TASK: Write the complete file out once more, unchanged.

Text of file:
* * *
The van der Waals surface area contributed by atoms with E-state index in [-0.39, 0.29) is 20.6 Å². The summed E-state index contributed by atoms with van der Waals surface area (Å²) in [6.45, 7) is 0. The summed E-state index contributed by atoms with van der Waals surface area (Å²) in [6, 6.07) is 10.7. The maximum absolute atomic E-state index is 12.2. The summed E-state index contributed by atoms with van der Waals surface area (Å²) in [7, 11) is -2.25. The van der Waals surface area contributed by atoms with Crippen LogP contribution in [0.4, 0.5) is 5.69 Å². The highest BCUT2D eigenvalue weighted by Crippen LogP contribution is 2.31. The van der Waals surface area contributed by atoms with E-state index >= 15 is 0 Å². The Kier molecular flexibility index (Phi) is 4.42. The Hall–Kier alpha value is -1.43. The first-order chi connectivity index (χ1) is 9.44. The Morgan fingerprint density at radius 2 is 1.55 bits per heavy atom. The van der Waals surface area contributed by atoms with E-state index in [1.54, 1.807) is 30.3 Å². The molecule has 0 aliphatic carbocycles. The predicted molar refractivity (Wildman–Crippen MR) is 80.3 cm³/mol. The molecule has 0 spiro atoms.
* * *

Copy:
The van der Waals surface area contributed by atoms with E-state index in [-0.39, 0.29) is 20.6 Å². The summed E-state index contributed by atoms with van der Waals surface area (Å²) in [6.45, 7) is 0. The summed E-state index contributed by atoms with van der Waals surface area (Å²) in [6, 6.07) is 10.7. The maximum absolute atomic E-state index is 12.2. The summed E-state index contributed by atoms with van der Waals surface area (Å²) in [7, 11) is -2.25. The van der Waals surface area contributed by atoms with Crippen LogP contribution in [0.4, 0.5) is 5.69 Å². The highest BCUT2D eigenvalue weighted by Crippen LogP contribution is 2.31. The van der Waals surface area contributed by atoms with E-state index >= 15 is 0 Å². The Kier molecular flexibility index (Phi) is 4.42. The Hall–Kier alpha value is -1.43. The first-order chi connectivity index (χ1) is 9.44. The Morgan fingerprint density at radius 2 is 1.55 bits per heavy atom. The van der Waals surface area contributed by atoms with E-state index in [1.54, 1.807) is 30.3 Å². The molecule has 0 aliphatic carbocycles. The predicted molar refractivity (Wildman–Crippen MR) is 80.3 cm³/mol. The molecule has 0 spiro atoms.